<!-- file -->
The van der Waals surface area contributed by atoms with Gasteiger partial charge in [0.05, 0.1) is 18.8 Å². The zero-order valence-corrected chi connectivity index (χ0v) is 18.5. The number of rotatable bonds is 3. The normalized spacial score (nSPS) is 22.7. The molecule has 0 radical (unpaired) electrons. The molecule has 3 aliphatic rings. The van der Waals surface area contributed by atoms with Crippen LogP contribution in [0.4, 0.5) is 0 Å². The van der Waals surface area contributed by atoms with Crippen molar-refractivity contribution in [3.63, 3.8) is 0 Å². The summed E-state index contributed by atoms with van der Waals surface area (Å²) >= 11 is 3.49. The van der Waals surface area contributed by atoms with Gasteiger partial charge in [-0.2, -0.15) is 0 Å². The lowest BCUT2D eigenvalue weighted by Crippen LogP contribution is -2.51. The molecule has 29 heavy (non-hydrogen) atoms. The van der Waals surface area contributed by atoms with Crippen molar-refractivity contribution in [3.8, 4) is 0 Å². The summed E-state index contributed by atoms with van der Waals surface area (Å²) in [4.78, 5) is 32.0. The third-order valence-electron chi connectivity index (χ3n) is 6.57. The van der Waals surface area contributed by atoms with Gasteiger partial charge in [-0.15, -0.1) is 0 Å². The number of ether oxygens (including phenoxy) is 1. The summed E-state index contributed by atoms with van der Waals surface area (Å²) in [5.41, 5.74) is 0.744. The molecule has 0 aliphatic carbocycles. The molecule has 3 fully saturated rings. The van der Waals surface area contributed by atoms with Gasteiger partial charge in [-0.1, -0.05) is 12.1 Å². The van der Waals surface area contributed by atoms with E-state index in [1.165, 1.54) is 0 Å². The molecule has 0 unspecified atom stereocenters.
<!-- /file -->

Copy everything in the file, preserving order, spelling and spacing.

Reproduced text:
The van der Waals surface area contributed by atoms with Gasteiger partial charge in [0.05, 0.1) is 18.8 Å². The zero-order valence-corrected chi connectivity index (χ0v) is 18.5. The number of rotatable bonds is 3. The normalized spacial score (nSPS) is 22.7. The molecule has 0 radical (unpaired) electrons. The molecule has 3 aliphatic rings. The van der Waals surface area contributed by atoms with Crippen LogP contribution in [0.4, 0.5) is 0 Å². The van der Waals surface area contributed by atoms with Crippen molar-refractivity contribution in [3.63, 3.8) is 0 Å². The summed E-state index contributed by atoms with van der Waals surface area (Å²) >= 11 is 3.49. The van der Waals surface area contributed by atoms with Gasteiger partial charge in [-0.2, -0.15) is 0 Å². The lowest BCUT2D eigenvalue weighted by Crippen LogP contribution is -2.51. The molecule has 29 heavy (non-hydrogen) atoms. The van der Waals surface area contributed by atoms with Crippen molar-refractivity contribution in [3.8, 4) is 0 Å². The summed E-state index contributed by atoms with van der Waals surface area (Å²) in [4.78, 5) is 32.0. The third-order valence-electron chi connectivity index (χ3n) is 6.57. The van der Waals surface area contributed by atoms with Gasteiger partial charge in [-0.15, -0.1) is 0 Å². The number of ether oxygens (including phenoxy) is 1. The summed E-state index contributed by atoms with van der Waals surface area (Å²) in [5.41, 5.74) is 0.744. The molecule has 0 aliphatic carbocycles. The molecule has 3 fully saturated rings. The van der Waals surface area contributed by atoms with Gasteiger partial charge in [-0.1, -0.05) is 12.1 Å². The van der Waals surface area contributed by atoms with E-state index in [1.165, 1.54) is 0 Å². The molecule has 0 unspecified atom stereocenters.